No, Academia, Title VI Funding Is Not for Your Pleasure

A letter from the federal Department of Education has sparked yet another controversy on the campuses of Duke University and the University of North Carolina at Chapel Hill. This time, the issue is about how to honor the intentions of donors, with the donor being the federal government instead of a private individual or corporation.

The U.S. Department of Education’s letter expressed concern about whether the Duke-UNC Consortium for Middle East Studies is fulfilling the requirements of a grant provided under Title VI of the Higher Education Act. The Consortium is the union of the Duke Middle East Center and the UNC Center for Middle East and Islamic Studies; the grant is for $235,000 for each of four years from 2018 to 2021.

Title VI of the Higher Education Act defines a highly specific set of grants intended “to protect the security, stability, and economic vitality of the United States by teaching American students the foreign languages and cultural competencies required to develop a pool of experts to meet our national needs.” Grants are given to university Middle East studies centers “for purposes of establishing, strengthening, and operating comprehensive foreign language and area or international studies centers and programs.”

And to be sure, the ED letter is not ending the grant—it merely criticizes how the Consortium has used the funds so far.

Two opposing views about the letter have emerged. One of them, held by supporters of the Consortium, is that the letter poses a new and ominous threat to academic freedom by the Trump administration.

The other is that the federal government is finally exercising proper oversight over the way academia handles its largesse.

The controversy began after Jewish groups raised objections about a Consortium-sponsored event at UNC in March entitled “Conflict over Gaza: People, Politics, and Possibilities.” A video of the event—which used $5,000 in Title VI money—showed a Palestinian Arab rapper using blatantly anti-Semitic lyrics.

U.S. Congressman George Holding followed up with a letter to Education Secretary Betsy DeVos calling for an investigation.

On August 29, Robert King, the assistant secretary of the ED, published a letter in the Federal Register to Terry Magnuson, the UNC vice chancellor for research, that detailed “concerns” the ED had with its Title VI grant to the Consortium. These concerns include:

  • Collaborations with other academic departments did not meet a requirement to “help student in science, technology, engineering, and mathematics fields to achieve foreign language fluency.”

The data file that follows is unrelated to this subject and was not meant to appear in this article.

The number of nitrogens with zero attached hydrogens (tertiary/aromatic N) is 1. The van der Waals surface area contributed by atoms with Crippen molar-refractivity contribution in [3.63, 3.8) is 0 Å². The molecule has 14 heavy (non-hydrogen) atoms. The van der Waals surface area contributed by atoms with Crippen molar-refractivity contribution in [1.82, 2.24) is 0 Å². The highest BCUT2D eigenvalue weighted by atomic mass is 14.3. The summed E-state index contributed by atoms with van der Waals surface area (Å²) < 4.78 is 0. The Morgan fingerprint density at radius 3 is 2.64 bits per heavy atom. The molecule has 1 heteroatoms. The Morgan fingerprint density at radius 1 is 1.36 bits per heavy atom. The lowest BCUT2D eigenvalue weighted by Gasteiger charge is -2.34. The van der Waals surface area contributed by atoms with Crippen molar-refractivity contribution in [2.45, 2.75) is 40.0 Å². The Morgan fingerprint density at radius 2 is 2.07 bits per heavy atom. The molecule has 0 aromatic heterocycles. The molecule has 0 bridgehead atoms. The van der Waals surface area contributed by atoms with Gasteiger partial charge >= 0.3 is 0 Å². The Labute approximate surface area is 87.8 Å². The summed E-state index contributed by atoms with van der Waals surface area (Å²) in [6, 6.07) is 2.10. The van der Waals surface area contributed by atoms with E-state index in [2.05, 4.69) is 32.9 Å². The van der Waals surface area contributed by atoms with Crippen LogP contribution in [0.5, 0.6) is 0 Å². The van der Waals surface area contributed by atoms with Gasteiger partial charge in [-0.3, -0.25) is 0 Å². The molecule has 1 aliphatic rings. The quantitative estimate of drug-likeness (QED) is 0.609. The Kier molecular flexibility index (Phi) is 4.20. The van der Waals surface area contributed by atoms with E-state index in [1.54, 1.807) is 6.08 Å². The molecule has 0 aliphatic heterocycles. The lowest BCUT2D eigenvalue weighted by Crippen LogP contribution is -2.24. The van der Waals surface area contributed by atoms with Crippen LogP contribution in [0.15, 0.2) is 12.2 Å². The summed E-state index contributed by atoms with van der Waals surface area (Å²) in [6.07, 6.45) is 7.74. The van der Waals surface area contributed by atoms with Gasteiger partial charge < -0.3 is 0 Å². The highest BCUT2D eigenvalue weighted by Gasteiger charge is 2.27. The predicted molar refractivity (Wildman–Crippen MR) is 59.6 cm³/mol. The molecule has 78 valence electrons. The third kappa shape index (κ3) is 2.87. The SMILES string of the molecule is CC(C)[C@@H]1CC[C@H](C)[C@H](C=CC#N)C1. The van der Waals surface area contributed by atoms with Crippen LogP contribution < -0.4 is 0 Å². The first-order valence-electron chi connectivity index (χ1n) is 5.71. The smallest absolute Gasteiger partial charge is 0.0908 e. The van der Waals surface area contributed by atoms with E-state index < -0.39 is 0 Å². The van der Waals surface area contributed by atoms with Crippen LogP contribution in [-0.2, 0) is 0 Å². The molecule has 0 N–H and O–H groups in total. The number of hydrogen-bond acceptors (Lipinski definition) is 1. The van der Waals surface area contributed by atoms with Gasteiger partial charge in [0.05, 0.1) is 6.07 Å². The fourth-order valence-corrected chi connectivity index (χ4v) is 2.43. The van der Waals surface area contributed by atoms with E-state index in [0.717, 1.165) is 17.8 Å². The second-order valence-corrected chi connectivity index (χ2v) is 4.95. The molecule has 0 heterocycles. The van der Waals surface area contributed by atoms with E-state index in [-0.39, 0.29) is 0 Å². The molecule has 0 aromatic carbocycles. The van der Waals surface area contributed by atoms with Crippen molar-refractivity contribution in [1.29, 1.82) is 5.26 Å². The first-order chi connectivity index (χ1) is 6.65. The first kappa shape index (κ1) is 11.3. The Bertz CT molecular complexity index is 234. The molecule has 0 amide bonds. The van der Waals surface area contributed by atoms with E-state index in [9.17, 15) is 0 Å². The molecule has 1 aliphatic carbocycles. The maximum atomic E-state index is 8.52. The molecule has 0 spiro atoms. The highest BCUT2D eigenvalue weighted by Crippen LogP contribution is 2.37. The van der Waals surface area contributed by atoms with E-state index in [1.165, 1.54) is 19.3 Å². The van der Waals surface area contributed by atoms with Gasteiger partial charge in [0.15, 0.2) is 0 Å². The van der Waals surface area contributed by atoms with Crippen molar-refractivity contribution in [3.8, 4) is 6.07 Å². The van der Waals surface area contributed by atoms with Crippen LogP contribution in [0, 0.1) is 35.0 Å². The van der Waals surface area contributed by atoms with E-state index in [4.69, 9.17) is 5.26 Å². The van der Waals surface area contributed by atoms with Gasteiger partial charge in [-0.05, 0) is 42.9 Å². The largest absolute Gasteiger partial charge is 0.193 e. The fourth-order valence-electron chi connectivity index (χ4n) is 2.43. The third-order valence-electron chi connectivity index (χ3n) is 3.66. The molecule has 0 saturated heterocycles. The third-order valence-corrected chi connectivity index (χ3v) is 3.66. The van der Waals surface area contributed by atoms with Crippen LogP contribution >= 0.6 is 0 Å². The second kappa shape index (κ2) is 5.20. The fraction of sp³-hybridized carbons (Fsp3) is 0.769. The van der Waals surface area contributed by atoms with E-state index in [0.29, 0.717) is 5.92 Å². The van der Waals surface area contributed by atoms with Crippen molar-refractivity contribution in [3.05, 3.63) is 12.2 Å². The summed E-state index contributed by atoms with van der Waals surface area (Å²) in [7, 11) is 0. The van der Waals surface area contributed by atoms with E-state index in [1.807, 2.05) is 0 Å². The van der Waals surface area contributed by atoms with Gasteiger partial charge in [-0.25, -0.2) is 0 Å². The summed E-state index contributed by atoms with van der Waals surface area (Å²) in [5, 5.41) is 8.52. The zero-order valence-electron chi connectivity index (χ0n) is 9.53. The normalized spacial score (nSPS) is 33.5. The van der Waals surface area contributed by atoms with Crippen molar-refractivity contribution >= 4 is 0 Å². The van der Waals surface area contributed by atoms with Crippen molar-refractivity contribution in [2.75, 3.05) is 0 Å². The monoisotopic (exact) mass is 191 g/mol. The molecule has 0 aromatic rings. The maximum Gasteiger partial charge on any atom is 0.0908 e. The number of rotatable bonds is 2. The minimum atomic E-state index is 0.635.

• There seems to be “a fundamental misalignment between your [the Consortium’s] choices and Title VI’s mandates.” Examples given were one conference on “Love and Desire in Modern Iran” and another on “Middle East film criticism,” along with papers on “Amihri Hatun: Performance, Gender-Bending and Subversion in the Early Modern Ottoman Intellectual History,” and “Radical Love: Teachings from Islamic Mystical Tradition.” The ED letter suggested that such topics “may be relevant in academia,” but not for “national security and economic stability.”
  • Consortium activities also appeared “to lack balance,” as there were “very few, if any, programs focused on the historic discrimination faced by, and current circumstances of, religious minorities in the Middle East.”
  • The lack of balance was present in the Consortium’s “activities for elementary and secondary school students and teachers,” in which there was “considerable emphasis placed on understanding the positive aspects of Islam, while there is an absolute absence of any similar focus on the positive aspects of Christianity, Judaism, or any other religion or belief system in the Middle East.”

The letter also suggested the Consortium offered “very little serious instruction preparing individuals to understand the geopolitical challenges to U.S. national security and economic needs but quite a considerable emphasis on advancing ideological priorities:”

To be clear, activities focusing on American culture or academic preferences that do not directly promote foreign language learning and advance the national security interests and economic stability of the United States are not to be funded under Title VI.

Some of the specific activities criticized by the ED letter include:

  • An outdoor concert by one Marco Pave, “’a Millennial Muslim’ who conducts workshops…on hip-hop and social justice.” The letter said that “it is hard to understand how these things” help to “ensure the ‘security, stability and economic vitality of the United States.’”
  • A teacher-training seminar that “provided an opportunity for teachers to explore ‘issues of multicultural education and equity,’ including ‘interactive break-out sessions focused on unconscious bias, safe classrooms for all…serving LGBTIQ youth in schools, culture, and the media, diverse books for the classroom, and more.’”

The ED letter also criticized the job placement of Consortium graduates, only 11 percent of whom go on to work for the government, as opposed to the 35 percent who go on to positions in higher education.

Magnuson responded with a defense of the Consortium’s activities. As far as the requirement to provide foreign language to STEM majors goes, Magnuson’s response said that 28 percent of students taking language courses by the Consortium had STEM majors in 2016-2017, the most recent year with data.

Other arguments made by Magnuson against the ED letter include:

  • He wrote that “the Consortium has organized, co-sponsored, facilitated, or publicized dozens of educational programs each year related to security and economic issues in the Middle East, including multiple events featuring former national security officials who had worked on Middle East issues in the Trump, Obama, and Bush administrations.”
  • He further asserted that the Consortium’s programs encompass “a variety of disciplines” contributing “to a ‘full understanding’ of the Middle East, so as to produce ‘experts in and citizens knowledgeable about world regions, foreign languages, and international affairs’ as stipulated’” by Title VI.
  • He disputed that Consortium programs lacked a “diversity of perspectives.” Furthermore, he said that the ED letter “identifies two activities that you consider to be inappropriate for Title VI funding out of the more than 100 programs that the Consortium organizes or promotes each year,” and that “neither of these activities…were supported with Title VI funding.”